Having made his career as a prolific actor/director/producer spanning seven decades, few filmmakers understand or have come to symbolise Hollywood quite like Ron Howard. This is a man who knows how to turn a $100+ million budget into a $100+ million looking picture and in such a way that it appeals to everyone and their mothers. With In the Heart of the Sea, he’s resorted once again to his genetically coded blockbuster-instincts and given us a piece of dashing, appetising entertainment that, despite failing to serve any higher creative purpose, satisfies anyway.

The story is told in flashbacks by old man Thomas Nickerson (Gleeson) at the request of Moby Dick author Herman Melville (Whishaw) in 1850s Massachusetts. Through his account of what happened to the whaling ship Essex when he was a 14-year-old cabin boy, we travel further back in time to meet captain George Pollard (Walker) and his first mate Owen Chase (Hemsworth), who had led their crew on a fateful expedition that would ultimately leave them stranded at sea and faced with the most difficult of choices.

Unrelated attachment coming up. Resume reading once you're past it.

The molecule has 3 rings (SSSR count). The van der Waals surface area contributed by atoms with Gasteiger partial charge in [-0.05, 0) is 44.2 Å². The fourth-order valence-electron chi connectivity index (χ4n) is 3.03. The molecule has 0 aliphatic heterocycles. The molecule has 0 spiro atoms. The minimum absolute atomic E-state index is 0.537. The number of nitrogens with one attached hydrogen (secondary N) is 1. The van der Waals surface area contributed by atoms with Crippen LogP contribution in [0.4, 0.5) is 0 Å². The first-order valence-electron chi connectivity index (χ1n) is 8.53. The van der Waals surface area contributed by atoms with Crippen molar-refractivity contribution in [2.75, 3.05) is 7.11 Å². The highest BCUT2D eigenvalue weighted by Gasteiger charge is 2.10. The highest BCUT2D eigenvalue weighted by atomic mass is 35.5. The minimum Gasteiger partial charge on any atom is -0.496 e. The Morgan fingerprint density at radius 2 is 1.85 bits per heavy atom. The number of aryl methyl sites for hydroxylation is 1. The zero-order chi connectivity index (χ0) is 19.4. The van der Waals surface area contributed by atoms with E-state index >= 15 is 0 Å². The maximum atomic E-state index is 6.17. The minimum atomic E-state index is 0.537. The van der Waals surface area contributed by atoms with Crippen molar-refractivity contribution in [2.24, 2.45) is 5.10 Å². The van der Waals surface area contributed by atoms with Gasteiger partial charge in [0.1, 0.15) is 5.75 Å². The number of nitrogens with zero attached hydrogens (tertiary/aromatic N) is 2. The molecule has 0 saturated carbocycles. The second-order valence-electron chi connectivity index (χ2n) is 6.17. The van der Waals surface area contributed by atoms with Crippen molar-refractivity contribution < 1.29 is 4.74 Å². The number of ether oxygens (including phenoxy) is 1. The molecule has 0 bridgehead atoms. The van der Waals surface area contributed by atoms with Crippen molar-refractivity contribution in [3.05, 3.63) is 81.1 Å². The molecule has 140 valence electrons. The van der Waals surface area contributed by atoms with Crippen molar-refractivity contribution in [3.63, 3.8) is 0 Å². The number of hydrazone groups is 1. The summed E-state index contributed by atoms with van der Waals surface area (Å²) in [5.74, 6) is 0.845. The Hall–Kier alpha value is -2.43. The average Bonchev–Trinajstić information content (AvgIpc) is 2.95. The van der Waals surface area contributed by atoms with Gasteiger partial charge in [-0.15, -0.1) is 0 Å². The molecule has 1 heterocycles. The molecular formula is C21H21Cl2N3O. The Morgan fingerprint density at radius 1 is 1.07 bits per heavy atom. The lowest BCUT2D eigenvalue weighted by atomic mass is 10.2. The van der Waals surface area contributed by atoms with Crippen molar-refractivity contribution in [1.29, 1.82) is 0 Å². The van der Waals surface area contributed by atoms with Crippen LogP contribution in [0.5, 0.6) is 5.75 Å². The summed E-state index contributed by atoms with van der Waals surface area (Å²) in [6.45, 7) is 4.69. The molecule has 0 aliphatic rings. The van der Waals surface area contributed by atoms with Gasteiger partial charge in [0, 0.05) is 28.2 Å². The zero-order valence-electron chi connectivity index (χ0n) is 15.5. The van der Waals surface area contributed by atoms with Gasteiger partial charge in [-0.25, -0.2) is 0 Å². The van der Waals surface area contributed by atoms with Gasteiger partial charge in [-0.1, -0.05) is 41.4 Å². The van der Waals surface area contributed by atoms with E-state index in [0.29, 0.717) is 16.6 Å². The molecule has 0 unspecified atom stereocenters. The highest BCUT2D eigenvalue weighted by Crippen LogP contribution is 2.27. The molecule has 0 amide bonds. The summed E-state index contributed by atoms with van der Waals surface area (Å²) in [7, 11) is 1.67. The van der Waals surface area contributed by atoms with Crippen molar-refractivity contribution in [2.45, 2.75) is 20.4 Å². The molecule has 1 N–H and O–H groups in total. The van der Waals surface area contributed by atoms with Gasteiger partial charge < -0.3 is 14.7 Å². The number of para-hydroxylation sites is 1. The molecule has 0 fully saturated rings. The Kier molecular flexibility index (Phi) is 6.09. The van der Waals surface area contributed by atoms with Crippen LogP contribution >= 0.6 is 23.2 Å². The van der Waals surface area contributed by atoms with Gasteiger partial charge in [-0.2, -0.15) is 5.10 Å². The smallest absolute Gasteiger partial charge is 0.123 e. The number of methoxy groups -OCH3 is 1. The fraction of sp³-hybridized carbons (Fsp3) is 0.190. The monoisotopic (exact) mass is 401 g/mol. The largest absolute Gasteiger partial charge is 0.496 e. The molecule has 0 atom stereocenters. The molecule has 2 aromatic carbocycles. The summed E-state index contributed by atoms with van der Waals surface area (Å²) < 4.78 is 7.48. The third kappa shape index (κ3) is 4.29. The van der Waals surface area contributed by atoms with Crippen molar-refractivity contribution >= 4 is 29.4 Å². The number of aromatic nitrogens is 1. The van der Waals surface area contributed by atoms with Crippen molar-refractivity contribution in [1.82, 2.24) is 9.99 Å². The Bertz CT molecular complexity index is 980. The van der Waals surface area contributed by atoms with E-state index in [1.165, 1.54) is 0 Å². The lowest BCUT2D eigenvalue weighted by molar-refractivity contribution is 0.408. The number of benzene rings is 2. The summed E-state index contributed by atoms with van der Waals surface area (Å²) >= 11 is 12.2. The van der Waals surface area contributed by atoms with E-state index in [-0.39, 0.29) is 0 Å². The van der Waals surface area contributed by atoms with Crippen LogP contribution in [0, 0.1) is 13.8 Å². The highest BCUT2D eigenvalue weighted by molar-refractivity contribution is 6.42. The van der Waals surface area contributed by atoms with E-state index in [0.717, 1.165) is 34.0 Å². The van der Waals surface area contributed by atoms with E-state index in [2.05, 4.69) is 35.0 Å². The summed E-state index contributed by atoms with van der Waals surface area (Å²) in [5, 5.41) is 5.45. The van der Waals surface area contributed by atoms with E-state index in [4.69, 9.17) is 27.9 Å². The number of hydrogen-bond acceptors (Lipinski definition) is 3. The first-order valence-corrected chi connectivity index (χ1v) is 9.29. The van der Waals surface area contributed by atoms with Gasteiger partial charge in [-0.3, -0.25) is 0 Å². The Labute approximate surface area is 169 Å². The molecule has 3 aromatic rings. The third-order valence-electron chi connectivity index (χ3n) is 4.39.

From the authentically weathered production design, the sleek, sprawling camerawork, the sizzlingly fluid editing, to the immersive sound and visual effects, the film’s technical aspects are strong across the board, culminating in several scenes of harrowing intensity or stunning beauty. The centrepiece action sequence that sees the almost mythical white whale bringing down the Essex, for example, is executed with great might and finesse, allowing you to watch the mayhem from every angle while feeling the frightening thud of every blow. It’s the kind of wowing, how-did-they-do-that movie trick that showcases scale, velocity, impact and thoroughly impresses; one that plays up the surround experience of cinema and keeps you riveted like a kid delighting in the glorified perils.